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Adjustable Rate Mortgages – Everything You Need to Know

What you'll learn: Thinking about an ARM loan? Find out everything you need to know to decide if a variable rate mortgage is right for you.

EXPECTED READ TIME: 5 MINUTES

An adjustable-rate mortgage (ARM), also called a variable-rate mortgage, offers homebuyers many potential benefits. ARMs often become more popular when interest rates are rising because their low initial rates can mean serious savings. Read on to learn everything you need to know about this mortgage option and see if it might be right for you.

What is an ARM?

As the name implies, an adjustable-rate mortgage has an interest rate that can change over time. Whereas a fixed-rate mortgage locks in a rate for the full term, an ARM’s rate will fluctuate with market conditions. That means your loan payment will go up or down throughout the life of your loan.

ARM loans are made up of two distinct periods:

  • Fixed-rate period - ARMs begin with a fixed-rate period for a set length of time. The interest rate will not change during this period. Your loan will have a set fixed-rate period length, which usually ranges from three to 10 years, but can be longer.
  • Adjustable-rate period - After the fixed-rate period ends, ARMs transition to an adjustable-rate period. This is when your mortgage payment will go up or down based on market conditions. Adjustments typically occur once every six months or year and continue for the remainder of the loan.

How ARMs work

Your interest rate during the adjustable period is determined by two factors: an index and a margin. Together, they determine your mortgage payment.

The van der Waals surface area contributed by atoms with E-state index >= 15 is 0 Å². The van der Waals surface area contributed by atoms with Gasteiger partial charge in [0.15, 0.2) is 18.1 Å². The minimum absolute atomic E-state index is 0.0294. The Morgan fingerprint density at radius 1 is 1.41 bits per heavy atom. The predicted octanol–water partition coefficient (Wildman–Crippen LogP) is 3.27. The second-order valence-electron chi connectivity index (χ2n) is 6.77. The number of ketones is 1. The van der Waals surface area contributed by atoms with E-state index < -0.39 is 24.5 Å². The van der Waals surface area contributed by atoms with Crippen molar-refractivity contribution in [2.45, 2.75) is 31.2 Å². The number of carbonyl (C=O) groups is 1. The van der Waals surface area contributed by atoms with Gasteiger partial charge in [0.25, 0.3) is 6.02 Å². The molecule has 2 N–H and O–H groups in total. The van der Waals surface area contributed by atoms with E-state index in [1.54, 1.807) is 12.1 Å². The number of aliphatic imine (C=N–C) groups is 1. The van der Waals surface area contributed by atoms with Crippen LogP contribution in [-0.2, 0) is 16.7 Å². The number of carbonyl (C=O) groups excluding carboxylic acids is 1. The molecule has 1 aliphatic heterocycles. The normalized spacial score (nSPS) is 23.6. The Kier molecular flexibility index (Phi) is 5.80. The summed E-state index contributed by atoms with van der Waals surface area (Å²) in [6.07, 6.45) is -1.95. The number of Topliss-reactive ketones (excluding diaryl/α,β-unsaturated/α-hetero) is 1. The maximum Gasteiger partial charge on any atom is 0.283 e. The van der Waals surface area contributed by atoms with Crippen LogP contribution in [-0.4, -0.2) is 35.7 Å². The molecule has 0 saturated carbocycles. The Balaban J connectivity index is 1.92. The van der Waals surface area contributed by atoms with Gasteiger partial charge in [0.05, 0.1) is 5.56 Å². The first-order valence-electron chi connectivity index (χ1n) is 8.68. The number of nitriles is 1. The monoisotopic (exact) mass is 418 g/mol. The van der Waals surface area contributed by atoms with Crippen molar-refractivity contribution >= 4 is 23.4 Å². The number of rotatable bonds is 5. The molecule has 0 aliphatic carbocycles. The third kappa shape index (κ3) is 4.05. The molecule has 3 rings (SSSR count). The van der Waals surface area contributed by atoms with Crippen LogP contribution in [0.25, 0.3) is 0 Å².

• Index rate - A benchmark that goes up and down based on the market; often tied to the Secured Overnight Financing Rate (SOFR)
  • Margin rate - Set by your lender and fixed for the life of the loan

For example: If the SOFR index value is 2 percent, and your margin is 2.75 percent, your interest rate will be 4.75 percent. If the index has decreased during your next adjustment period, your mortgage payment will decrease with it. If the index increases, your mortgage payments will also increase.

Adjustable rate caps protect you from dramatic rate increases

Most ARMs come with caps. Think of them as guardrails: They help to limit your risk of sudden, large payment increases due to rising rates. There are three main caps that may be available:

  • Initial Adjustment Cap – The maximum a rate can increase when transitioning from the fixed-rate period to the adjustable-rate period
  • Subsequent Adjustment Cap – The maximum a rate can increase after each adjustment period
  • Lifetime Adjustment Cap – The maximum a rate can increase above the initial fixed rate for the life of the loan

Types of ARMs

Lenders offer many different types of ARMs – sometimes even for VA and FHA loans. Here are some common examples and what they mean.

  • 3/1 ARM – Fixed rate for three years; then the rate adjusts annually